5 Myths About Learning

I spent part of the morning rereading Frank Smith, particularly his thoughts about how we learn. Delightful, insightful, thoughtful.  Here’s an excerpt from his book: Comprehension and Learning but I also highly recommend his book about whole language, Understanding Reading.

One of the things that I think hinders many teachers and stops educational reform is our misguided beliefs about learning. Our beliefs about learning are part of framework that govern our behaviors as a teacher (Stern, 1983; beliefs about language, society, learning, teaching).  If our beliefs are more inline with “how things were done to me” and not research driven – we end up with an educational model that is dysfunctional.

Through my years of teaching, I’ve come to see 5 large scale myths about learning which operate across our teaching culture.  They don’t allow for effective teaching or learning.  I used to adhere to all of them but have worked hard to brush them away from in front of my eyes.   Here they are for your reading and assessment.

1.  Learning is orderly.

Learning isn’t a tidy, stage 1, stage 2, clean, unidirectional affair.  It is individual and we each form and make our own connections to get from A to Z.  Further, there is no way we can measure or be sure of “what” the student will learn. We may be teaching about past participles but the student could be learning how the letter P is written on the board (while viewing us write it several times).  Most of learning is accidental and incidental.

Smith says that the core of learning is through “demonstrations”.  The world is full of demonstrations and in a class or a book/activity – the demonstrations are not just the ones we wish the student to learn.  Each act is a cluster of demonstrations and we can never be sure which the student will learn or consume.  I’ve always been astounded that the research shows that the best way to teach a student to read and love reading is to just have students see you the teacher reading and enjoying text/books. With this demonstration, they are learning just as much as they would by or through a read aloud.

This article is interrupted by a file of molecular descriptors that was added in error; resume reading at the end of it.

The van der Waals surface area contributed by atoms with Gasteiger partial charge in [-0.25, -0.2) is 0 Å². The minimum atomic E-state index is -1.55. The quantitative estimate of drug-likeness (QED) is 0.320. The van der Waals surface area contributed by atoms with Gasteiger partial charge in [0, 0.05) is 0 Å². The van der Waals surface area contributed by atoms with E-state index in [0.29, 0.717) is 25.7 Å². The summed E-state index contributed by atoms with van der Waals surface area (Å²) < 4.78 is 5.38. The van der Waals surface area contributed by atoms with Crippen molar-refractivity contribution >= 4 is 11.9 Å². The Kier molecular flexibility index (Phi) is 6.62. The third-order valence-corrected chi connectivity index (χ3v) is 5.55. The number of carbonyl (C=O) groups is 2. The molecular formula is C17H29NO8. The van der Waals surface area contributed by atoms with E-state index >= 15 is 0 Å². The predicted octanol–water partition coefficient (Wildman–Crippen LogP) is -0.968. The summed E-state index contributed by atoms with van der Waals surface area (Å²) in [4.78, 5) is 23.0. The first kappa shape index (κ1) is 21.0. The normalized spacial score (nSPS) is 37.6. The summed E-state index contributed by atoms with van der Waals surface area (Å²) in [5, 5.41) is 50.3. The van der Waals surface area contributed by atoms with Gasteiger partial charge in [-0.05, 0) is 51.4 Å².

Learning is not orderly, it zigs and zags and as teachers we should believe in the long term goal/destination and not be occupied/frustrated at keeping students on a straight line of learning.

2. Learning is a fight, a struggle. 

Yes, that’s what we are all taught – we have to “wrestle” with ideas and struggle to understand.  However, exactly the opposite is the case – struggle and effort do not happen when there is learning and are actually evidence of the opposite (part of the boredom spectrum with one end being quiet “giving up” and the other end, fierce effort). Learning is not something effortful. When a student is learning, there is engagement, thought, flow, rhythm – the student is within the learning zone and is motivated by each successive success not their failure.

Most teachers teach failure, not success. Most teachers teach students to reach to far ahead instead of that knowledge which is within reach. We teach too fast and too violently for most students.  We leave a train wreck of students who can’t learn, don’t even want to learn,  in our wake.

Learning is what happens when there is an absence of the expectation that it will not take place.

3.  Learning is either on or off. 

So many of us teachers believe that if Johnny is looking out the window, he’s “not learning” and just goofing off.  What we really should be honest about is that he is just not learning what we are teaching or want him to learn.

Learning is something that is a natural part of our cognitive and biological make up. It is never “off”.  We are all constantly learning and are incredible learning machines. This in fact might be our most important human trait – man the learner (and by default, flipping it, man the teacher).

Learning is something active and organic, always on. As a teacher, be aware that a light is always on in our students. We ignore this at our peril.

4. Learning = knowing.  

Learning is mistakenly equated with knowledge.  That we know something means we have learned it.  How mistaken we are!  Knowing is only the start of learning, the surface and appearance of learning. Knowledge is an empty vessel.

As teachers, we need to understand that a student learns something only when they understand and can apply it in a new situation. Our life teaches us what we have learned.  Now you may say to yourself that most teachers know this, it isn’t a myth.  And you’d be absolutely right – teachers do “know” this but have they learned this?

5.  Learning is a solitary act. 

At the end of the day, most teachers believe learning is done alone, in our own heads. It is the grey matter and how it flickers and sparks that counts. That is why we test individuals and put up big dividers between students in test areas.  We want to know what that student learned.

However, we err.  What a student knows and learns is always something that can’t be ripped from the social fabric.  Students learn because they make an investment in “the other”.  This could be an imaginary Harry Potter, their science project peers or a favorite teacher but learning is dependent on the existence of “the other”.  Students learn when they are interested in something someone else is doing – there is no getting around this.  Students also learn as a social unit and should be tested as such, despite our Cartesian and individualist cultural mindsets telling us not to.

 

 

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ddeubel

Teacher trainer, technology specialist, educational thinker...creator of EFL Classroom 2.0, a social networking site for thousands of EFL / ESL teachers and students around the world.

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